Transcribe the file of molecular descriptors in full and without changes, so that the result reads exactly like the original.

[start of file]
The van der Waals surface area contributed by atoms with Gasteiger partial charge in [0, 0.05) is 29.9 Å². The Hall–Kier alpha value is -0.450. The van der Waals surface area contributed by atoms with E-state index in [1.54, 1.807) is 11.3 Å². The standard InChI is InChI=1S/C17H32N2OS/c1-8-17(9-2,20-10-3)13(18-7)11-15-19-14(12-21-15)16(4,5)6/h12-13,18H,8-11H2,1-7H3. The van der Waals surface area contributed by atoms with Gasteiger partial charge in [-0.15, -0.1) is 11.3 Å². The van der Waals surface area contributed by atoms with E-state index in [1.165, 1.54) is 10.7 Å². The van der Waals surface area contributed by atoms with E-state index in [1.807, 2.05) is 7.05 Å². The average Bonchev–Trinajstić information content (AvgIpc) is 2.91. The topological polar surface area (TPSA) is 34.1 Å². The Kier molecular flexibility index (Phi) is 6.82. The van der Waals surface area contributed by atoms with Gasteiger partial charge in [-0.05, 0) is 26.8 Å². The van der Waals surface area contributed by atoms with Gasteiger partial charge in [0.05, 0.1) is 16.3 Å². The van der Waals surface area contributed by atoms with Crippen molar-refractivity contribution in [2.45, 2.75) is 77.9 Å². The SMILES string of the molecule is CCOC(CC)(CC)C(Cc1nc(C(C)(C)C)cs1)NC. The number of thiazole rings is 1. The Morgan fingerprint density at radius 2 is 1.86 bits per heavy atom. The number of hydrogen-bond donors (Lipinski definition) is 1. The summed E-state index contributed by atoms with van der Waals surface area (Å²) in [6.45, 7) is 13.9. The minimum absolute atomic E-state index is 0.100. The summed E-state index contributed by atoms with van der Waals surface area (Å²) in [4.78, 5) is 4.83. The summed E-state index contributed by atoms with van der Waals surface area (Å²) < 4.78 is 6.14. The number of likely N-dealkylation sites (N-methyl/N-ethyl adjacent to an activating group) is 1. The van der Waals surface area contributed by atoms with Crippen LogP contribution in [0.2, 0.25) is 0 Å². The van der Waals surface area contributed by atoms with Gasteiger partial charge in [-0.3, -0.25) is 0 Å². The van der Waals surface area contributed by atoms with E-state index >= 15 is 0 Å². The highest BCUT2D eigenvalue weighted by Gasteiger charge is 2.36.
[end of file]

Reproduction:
The van der Waals surface area contributed by atoms with Gasteiger partial charge in [0, 0.05) is 29.9 Å². The Hall–Kier alpha value is -0.450. The van der Waals surface area contributed by atoms with E-state index in [1.54, 1.807) is 11.3 Å². The standard InChI is InChI=1S/C17H32N2OS/c1-8-17(9-2,20-10-3)13(18-7)11-15-19-14(12-21-15)16(4,5)6/h12-13,18H,8-11H2,1-7H3. The van der Waals surface area contributed by atoms with Gasteiger partial charge in [-0.15, -0.1) is 11.3 Å². The van der Waals surface area contributed by atoms with E-state index in [1.165, 1.54) is 10.7 Å². The van der Waals surface area contributed by atoms with E-state index in [1.807, 2.05) is 7.05 Å². The average Bonchev–Trinajstić information content (AvgIpc) is 2.91. The topological polar surface area (TPSA) is 34.1 Å². The Kier molecular flexibility index (Phi) is 6.82. The van der Waals surface area contributed by atoms with Gasteiger partial charge in [-0.05, 0) is 26.8 Å². The van der Waals surface area contributed by atoms with Gasteiger partial charge in [0.05, 0.1) is 16.3 Å². The van der Waals surface area contributed by atoms with Crippen molar-refractivity contribution in [2.45, 2.75) is 77.9 Å². The SMILES string of the molecule is CCOC(CC)(CC)C(Cc1nc(C(C)(C)C)cs1)NC. The number of thiazole rings is 1. The Morgan fingerprint density at radius 2 is 1.86 bits per heavy atom. The number of hydrogen-bond donors (Lipinski definition) is 1. The summed E-state index contributed by atoms with van der Waals surface area (Å²) in [6.45, 7) is 13.9. The minimum absolute atomic E-state index is 0.100. The summed E-state index contributed by atoms with van der Waals surface area (Å²) in [4.78, 5) is 4.83. The summed E-state index contributed by atoms with van der Waals surface area (Å²) < 4.78 is 6.14. The number of likely N-dealkylation sites (N-methyl/N-ethyl adjacent to an activating group) is 1. The van der Waals surface area contributed by atoms with Crippen LogP contribution in [0.2, 0.25) is 0 Å². The van der Waals surface area contributed by atoms with Gasteiger partial charge in [-0.3, -0.25) is 0 Å². The van der Waals surface area contributed by atoms with E-state index >= 15 is 0 Å². The highest BCUT2D eigenvalue weighted by Gasteiger charge is 2.36.